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Prerna

Care Management Tool for

Dementia Caregivers

Overview

Prerna (pronounced pray-r-nah) is the outcome of my team’s participation in a design competition at the University of Michigan named ‘Innovation in Action’. The word Prerna is derived from Sanskrit which means inspiration. We initially began with the prompt: How might we help improve everyday lives of people with Dementia?. But through field research, we discovered that a larger unaddressed need in this space was the lack of support for caregivers of people with Dementia. So, we decided to address an alternate prompt: How might we better support family caregivers as they care for a loved one with Dementia?


DURATION

5 months

TEAM

  • Aakanksha Parameshwar

  • Asha Shenoy-Kudupi

  • Priyanka Raju

MY Role

  • User Interviews

  • Persona Creation

  • Wire-framing and User Testing

METHODS

  • Interviews

  • Emotion Mapping

  • Concept Speed-dating

  • Usability Testing


THE CHALLENGE

More than 15 million Americans are Primary Caregivers for people living with Dementia. Primary caregivers undergo high levels of intense stress due to various factors, but the current health system fails to address this. So, Dementia caregivers are left to feel overwhelmed, overworked and lonely.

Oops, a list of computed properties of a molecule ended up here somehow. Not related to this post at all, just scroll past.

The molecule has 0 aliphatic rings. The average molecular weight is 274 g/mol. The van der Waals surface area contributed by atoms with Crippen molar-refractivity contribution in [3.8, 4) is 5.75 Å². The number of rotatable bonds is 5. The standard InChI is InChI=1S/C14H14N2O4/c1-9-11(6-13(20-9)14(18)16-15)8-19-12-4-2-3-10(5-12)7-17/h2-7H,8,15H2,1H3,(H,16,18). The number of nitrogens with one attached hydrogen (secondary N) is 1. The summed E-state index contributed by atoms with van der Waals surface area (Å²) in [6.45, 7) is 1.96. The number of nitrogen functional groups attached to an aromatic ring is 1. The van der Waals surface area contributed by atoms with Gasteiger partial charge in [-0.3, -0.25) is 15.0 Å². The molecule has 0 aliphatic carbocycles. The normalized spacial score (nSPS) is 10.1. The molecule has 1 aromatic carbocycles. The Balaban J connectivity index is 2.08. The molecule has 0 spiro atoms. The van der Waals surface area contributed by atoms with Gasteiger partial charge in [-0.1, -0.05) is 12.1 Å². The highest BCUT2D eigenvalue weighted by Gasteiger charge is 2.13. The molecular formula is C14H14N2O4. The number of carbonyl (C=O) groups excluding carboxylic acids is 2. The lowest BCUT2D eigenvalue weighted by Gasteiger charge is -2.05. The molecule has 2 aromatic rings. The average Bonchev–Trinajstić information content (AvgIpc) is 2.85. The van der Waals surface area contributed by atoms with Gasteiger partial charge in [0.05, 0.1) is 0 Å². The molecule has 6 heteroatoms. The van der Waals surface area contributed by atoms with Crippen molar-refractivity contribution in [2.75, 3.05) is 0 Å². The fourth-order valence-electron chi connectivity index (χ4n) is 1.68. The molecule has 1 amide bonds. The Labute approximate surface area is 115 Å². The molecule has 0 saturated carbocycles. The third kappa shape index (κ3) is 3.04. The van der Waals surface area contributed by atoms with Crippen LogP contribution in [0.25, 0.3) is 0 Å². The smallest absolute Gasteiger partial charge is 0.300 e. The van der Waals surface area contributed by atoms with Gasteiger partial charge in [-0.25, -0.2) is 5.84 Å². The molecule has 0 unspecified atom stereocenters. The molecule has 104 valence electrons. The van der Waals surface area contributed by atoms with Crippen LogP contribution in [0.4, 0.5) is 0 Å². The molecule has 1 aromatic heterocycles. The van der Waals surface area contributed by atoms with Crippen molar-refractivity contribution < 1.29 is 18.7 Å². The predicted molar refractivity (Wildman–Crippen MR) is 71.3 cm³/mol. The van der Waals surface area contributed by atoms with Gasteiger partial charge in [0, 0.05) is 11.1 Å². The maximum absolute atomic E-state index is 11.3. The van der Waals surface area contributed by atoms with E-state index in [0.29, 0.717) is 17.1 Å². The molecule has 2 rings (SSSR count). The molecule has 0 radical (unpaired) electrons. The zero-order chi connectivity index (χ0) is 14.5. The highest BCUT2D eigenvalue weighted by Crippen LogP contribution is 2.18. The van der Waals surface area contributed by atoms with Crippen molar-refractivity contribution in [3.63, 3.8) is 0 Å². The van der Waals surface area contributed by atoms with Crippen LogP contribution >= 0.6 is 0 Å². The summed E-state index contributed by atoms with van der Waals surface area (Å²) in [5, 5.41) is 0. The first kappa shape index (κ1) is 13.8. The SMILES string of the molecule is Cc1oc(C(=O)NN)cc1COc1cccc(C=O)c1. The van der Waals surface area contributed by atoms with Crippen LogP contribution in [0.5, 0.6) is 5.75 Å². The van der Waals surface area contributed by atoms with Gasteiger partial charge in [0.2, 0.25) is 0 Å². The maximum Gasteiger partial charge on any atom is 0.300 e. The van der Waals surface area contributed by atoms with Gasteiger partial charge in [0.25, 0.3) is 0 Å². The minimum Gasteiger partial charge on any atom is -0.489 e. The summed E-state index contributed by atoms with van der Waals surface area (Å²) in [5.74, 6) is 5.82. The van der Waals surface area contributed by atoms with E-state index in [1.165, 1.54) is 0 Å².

• Dementia Caregivers are found to provide 20-40 hours of unpaid care each week. This amounts to 18 Billion work hours lost every year.

  • Not only are they missing a portion of their income, they also spend more than $5,000 a year from their savings. This causes immense financial and emotional stress.

  • 49% of Dementia caregivers are found to experience high levels of stress. This leads to 63% of them experiencing signs of depression, and also leaves their immune systems affected for the next three years.


THE OUTCOME

Prerna, a mobile application for Dementia caregivers that serves as a care management and collaboration tool to reduce stress associated with caregiving.

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Friends & Family in one place

Set up your support network of family and friends in a single place so you can share responsibilities. It’s easy to forget the good moments and stories when you are a long-term caregiver. Let your network know how your loved one is doing and create a shared timeline of memories.

 

Organized care management

Enable friends and family to offer help in real ways and skip the hesitation of asking. Share a calendar with your friends and family to co-ordinate doctor’s visits, grocery pick ups and other tasks. Use the to-do list to get tasks done and have clear accountability, so you can spend more time with your loved one and not stress about miscommunication.

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Never lose touch

The service sends appropriately timed reminders to the caregiving network to check up on the primary caregivers. This way, caregivers do not feel the stigma of seeking support or the stress of coordinating care. Prerna does it for them.

The contextual intelligence and behavioral techniques built into the prompts differentiate it from other care management tools.

 

Process

User Interviews